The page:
Mulan just dropped on Disney Plus but here’s why people aren’t happy about it
The long-awaited live action remake of Mulan finally landed on Disney Plus today, but after all that anticipation people all over Twitter aren’t happy with the high price tag on the film.
The remake, which was meant to air in March, was delayed as a result of the coronavirus pandemic. But after months of hype the film dropped on Disney Plus this morning on Disney Plus and cinemas (in areas where Disney Plus isn’t available), but fans weren’t happy to discover that the film costs $30 to watch, and that’s on top of the cost of a Disney Plus subscription.
Photo credit: Disney
This isn’t the first time this film has met with controversy, in March of this year, the film was criticised by LGBTQ+ fans, after producers announced that the character of Shang would be cut from the films.
Mulan is often thought of as the most bisexual of all the Disney films (though it’s never officially addressed explicitly in the film). This is because Mulan and her love interest, Li Shang, appear to have a romantic connection when Shang thinks that Mulan is a man named Ping, before officially getting together once it’s revealed that Mulan is actually a woman.
The recent controversy surrounding the price of the film has been met with a lot of criticism on Twitter, with viewers saying they would rather wait three months for the film to be available on the platform for free on 4th December.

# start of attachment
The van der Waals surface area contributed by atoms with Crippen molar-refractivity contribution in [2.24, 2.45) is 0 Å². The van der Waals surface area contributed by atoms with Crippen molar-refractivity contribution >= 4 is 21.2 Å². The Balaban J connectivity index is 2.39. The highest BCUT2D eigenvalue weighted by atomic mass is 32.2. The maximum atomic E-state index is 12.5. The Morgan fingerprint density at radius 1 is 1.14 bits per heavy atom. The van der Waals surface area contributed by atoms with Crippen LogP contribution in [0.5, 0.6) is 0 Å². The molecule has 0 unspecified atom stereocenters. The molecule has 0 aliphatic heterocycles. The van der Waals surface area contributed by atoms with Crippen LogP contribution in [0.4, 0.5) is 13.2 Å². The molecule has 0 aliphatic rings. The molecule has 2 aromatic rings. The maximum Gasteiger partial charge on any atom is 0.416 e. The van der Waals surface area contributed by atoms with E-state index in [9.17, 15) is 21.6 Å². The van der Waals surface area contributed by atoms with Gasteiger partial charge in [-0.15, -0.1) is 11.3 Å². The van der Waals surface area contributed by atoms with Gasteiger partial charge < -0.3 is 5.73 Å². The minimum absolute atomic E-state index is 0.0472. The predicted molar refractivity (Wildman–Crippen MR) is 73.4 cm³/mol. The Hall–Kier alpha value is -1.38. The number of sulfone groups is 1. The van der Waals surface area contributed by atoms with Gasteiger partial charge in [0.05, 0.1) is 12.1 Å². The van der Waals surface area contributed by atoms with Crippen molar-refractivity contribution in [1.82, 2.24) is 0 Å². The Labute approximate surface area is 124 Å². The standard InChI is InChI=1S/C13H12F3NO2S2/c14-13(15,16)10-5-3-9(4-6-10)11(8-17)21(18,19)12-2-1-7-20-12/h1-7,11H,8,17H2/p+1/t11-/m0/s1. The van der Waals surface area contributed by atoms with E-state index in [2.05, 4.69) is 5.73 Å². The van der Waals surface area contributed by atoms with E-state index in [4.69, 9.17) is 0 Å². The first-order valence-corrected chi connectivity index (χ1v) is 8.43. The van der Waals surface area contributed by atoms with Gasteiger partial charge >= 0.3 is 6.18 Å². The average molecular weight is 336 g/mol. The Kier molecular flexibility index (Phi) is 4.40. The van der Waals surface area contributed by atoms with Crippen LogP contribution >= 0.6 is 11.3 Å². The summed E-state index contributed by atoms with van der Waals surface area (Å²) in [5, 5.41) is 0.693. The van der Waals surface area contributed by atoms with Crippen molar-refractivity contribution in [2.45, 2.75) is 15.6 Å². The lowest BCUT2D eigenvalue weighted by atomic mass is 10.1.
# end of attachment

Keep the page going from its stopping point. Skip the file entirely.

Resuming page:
Photo credit: Disney
SO DID I GET THIS RIGHT LMAO
i’m paying for disney+…..yet i need to pay $30 to watch mulan….on disney+…..whilst already paying for disney+….. pic.twitter.com/PTzTFCJOJ7
— court ✩‧₊˚ ♡ (@ottersnotter) September 3, 2020
Me getting ready to pay $30 to watch Mulan tomorrow. pic.twitter.com/ujUo52h2ek
— Alex Astora (@AlexAstora) September 3, 2020
I dont think I will get a screener for Mulan. 2020 making me pay $30 for a live action remake is the ultimate affront pic.twitter.com/YQ54e4qUjW
— Rachel’s Reviews (@rachel_reviews) September 2, 2020
Guess it comes out December 4th https://t.co/C2J2Xit9jG
— Kirk (@diettrade) September 3, 2020
Mulan is one of a number of long-awaited live-action films Disney has remade in the last few years, from The Beauty and the Beast to The Lion King. There are also many more in the works including, The Little Mermaid starring Halle Bailey, Cruella (a 101 Dalmation spin-off starring Emma Stone and directed by I, Tonya‘s Craig Gillespie), Pinocchio, and Peter Pan.